Writing a Narrative

For many officers, telling the story of what happened at a call (the narrative) is the most difficult part of writing a report. Often the story began before you got there.

Instead of getting the story in one big chunk, like a TV show, you might get bits and pieces from several people. And they may start by telling you about events that happened in the middle of the story or even near the end.

So how do you put all this together into a narrative?

The answer is to use groupings. Remember, you’re not writing a Hollywood script. It’s perfectly OK (even recommended) to have a separate paragraph for each person’s part of the story.

So let’s say that a juvenile stole some valuable items from his parents and put them up for sale on eBay. Drug use is suspected. You might get bits of the story from the mother, the father, a sister, and a grandmother. Use a separate paragraph for each one. (Lists are great for this! They save time.)

Mark Grant, Jason’s father, told me:

  • Jason had frequently been in trouble lately.
  • Jason often withdrew into his room for hours at a time.
  • Jason kept complaining that he didn’t have enough money.

Karen Grant, Jason’s mother, told me:

  • She had noticed odd smells when she went into Jason’s room to get his dirty laundry.
  • She noticed a valuable ring was missing from her jewelry box at about seven o’clock this morning.
  • She couldn’t remember the last time she had seen the ring.

And so on.

Thinking about the type of report you’re writing (Type 1, 2, 3, or 4) can also be a huge help. You’ll have a model to work from rather than having to invent one yourself.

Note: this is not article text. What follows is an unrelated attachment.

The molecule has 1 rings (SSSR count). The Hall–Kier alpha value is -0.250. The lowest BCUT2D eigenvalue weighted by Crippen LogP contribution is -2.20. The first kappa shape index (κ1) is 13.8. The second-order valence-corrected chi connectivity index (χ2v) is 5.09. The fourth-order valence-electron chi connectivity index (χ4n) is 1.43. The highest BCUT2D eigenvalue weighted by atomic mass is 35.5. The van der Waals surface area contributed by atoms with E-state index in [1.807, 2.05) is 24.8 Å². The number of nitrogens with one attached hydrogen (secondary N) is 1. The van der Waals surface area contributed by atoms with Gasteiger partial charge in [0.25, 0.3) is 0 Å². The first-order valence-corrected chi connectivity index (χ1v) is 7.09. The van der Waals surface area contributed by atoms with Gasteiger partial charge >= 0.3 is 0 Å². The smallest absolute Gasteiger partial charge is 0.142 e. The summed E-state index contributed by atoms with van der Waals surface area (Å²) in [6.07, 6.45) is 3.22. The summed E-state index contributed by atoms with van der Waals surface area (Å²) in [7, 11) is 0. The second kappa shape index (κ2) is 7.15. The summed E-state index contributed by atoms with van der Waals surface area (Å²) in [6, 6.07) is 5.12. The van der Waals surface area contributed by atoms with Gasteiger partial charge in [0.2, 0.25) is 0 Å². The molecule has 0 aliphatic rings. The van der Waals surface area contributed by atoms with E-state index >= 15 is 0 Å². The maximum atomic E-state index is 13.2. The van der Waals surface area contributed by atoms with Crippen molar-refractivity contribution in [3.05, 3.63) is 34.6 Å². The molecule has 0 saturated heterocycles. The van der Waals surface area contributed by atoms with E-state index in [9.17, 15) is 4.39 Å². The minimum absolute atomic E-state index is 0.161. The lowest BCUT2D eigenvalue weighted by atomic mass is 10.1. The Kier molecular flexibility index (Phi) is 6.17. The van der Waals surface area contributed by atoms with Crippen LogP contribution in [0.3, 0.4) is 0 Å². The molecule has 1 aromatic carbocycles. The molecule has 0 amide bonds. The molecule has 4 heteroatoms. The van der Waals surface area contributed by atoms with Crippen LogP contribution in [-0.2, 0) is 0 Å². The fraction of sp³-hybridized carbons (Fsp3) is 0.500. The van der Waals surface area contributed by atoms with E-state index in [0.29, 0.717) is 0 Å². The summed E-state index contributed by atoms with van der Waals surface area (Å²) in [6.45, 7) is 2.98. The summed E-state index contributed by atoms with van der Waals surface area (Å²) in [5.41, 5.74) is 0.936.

Once you’ve developed and practiced a strategy for organizing your reports, writing tasks become much easier.

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“It will definitely help you with your writing skills.” – Joseph E. Badger, California Association of Accident Reconstructionists Newsletter

Go to www.Amazon.com for a free preview.

You can purchase your copy for $17.95 at this link: http://amzn.com/1470164450Criminal Justice Report Writing is also available as an e-book in a variety of formats for $9.99: Click here.

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What’s a Hate Crime?

Police reports can play an essential role in prosecuting a hate crime.

In recent years, many jurisdictions have established a separate hate crime category, and the federal government also can investigate and prosecute hate crimes. These are criminal acts such as murder, arson, vandalism, and other crimes against people and property that are partly or wholly motivated by bias.

You should know that demonstrating hatred towards minorities, gays, Jews, persons with disabilities, or other groups is not sufficient: The bias must be shown beyond a reasonable doubt to be the motivation behind the crime.

Prosecuting a hate crime can be difficult. Hate in itself is not a crime, and the First Amendment of the U.S. Constitution protects free speech even when it is offensive.

Another problem is that sometimes an alleged hate crime is actually a hoax. In 2009, for example, McCain supporter Ashley Todd falsely claimed that she’d been robbed by a Barack Obama supporter who cut a B on her right cheek. Investigators noted that the cuts were superficial, Todd refused medical attention, and – most telling – the “B” was backward, as if it had been done in front of a mirror.

If you suspect a hate crime, be sure to record details in your report that will be helpful to the prosecutor. Here are some possibilities:

  • Relevant information about the offender’s and victim’s race, religion, ethnic/national origin, sexual orientation, or disability
  • Suspect’s oral statements indicating bias
  • Bias-related drawings, markings, symbols, or graffiti
  • Objects (like white sheets with hoods or a burning cross) indicating bias
  • Membership in a significant group (such as a white supremacy organization)

The officer at the scene will not be the person who decides how to prosecute the crime. But your observations and detailed reporting can be the deciding factors in a successful prosecution.